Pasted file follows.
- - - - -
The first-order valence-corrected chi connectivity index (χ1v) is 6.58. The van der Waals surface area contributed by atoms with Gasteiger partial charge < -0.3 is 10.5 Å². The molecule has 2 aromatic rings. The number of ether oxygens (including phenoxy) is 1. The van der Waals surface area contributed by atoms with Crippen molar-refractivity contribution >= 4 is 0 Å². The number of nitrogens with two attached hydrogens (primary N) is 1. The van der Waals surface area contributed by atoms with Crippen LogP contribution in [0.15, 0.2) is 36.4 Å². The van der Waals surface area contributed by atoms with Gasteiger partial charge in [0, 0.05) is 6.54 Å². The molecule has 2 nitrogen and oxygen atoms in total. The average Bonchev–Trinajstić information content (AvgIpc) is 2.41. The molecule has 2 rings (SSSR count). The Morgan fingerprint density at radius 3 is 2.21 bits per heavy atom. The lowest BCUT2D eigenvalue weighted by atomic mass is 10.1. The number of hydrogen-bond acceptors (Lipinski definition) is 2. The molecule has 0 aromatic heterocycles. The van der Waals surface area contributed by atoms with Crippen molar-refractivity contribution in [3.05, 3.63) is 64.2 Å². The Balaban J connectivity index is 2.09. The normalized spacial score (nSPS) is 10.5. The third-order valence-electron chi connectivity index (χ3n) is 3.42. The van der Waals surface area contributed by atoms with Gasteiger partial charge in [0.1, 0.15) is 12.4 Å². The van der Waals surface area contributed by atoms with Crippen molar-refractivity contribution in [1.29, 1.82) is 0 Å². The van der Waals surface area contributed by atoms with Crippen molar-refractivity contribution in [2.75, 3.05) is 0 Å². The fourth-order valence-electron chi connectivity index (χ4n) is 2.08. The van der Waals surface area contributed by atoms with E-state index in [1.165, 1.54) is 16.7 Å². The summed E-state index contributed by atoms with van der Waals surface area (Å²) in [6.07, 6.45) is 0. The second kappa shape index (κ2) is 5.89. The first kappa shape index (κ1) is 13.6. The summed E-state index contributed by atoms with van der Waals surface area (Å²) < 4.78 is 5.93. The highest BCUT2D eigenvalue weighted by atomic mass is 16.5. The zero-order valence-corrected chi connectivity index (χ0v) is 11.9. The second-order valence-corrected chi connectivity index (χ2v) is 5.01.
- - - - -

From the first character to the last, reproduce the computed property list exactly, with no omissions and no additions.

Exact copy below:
The first-order valence-corrected chi connectivity index (χ1v) is 6.58. The van der Waals surface area contributed by atoms with Gasteiger partial charge < -0.3 is 10.5 Å². The molecule has 2 aromatic rings. The number of ether oxygens (including phenoxy) is 1. The van der Waals surface area contributed by atoms with Crippen molar-refractivity contribution >= 4 is 0 Å². The number of nitrogens with two attached hydrogens (primary N) is 1. The van der Waals surface area contributed by atoms with Crippen LogP contribution in [0.15, 0.2) is 36.4 Å². The van der Waals surface area contributed by atoms with Gasteiger partial charge in [0, 0.05) is 6.54 Å². The molecule has 2 nitrogen and oxygen atoms in total. The average Bonchev–Trinajstić information content (AvgIpc) is 2.41. The molecule has 2 rings (SSSR count). The Morgan fingerprint density at radius 3 is 2.21 bits per heavy atom. The lowest BCUT2D eigenvalue weighted by atomic mass is 10.1. The number of hydrogen-bond acceptors (Lipinski definition) is 2. The molecule has 0 aromatic heterocycles. The van der Waals surface area contributed by atoms with Crippen molar-refractivity contribution in [3.05, 3.63) is 64.2 Å². The Balaban J connectivity index is 2.09. The normalized spacial score (nSPS) is 10.5. The third-order valence-electron chi connectivity index (χ3n) is 3.42. The van der Waals surface area contributed by atoms with Gasteiger partial charge in [0.1, 0.15) is 12.4 Å². The van der Waals surface area contributed by atoms with Crippen molar-refractivity contribution in [1.29, 1.82) is 0 Å². The van der Waals surface area contributed by atoms with Crippen molar-refractivity contribution in [2.75, 3.05) is 0 Å². The fourth-order valence-electron chi connectivity index (χ4n) is 2.08. The van der Waals surface area contributed by atoms with E-state index in [1.165, 1.54) is 16.7 Å². The summed E-state index contributed by atoms with van der Waals surface area (Å²) in [6.07, 6.45) is 0. The second kappa shape index (κ2) is 5.89. The first kappa shape index (κ1) is 13.6. The summed E-state index contributed by atoms with van der Waals surface area (Å²) < 4.78 is 5.93. The highest BCUT2D eigenvalue weighted by atomic mass is 16.5. The zero-order valence-corrected chi connectivity index (χ0v) is 11.9. The second-order valence-corrected chi connectivity index (χ2v) is 5.01.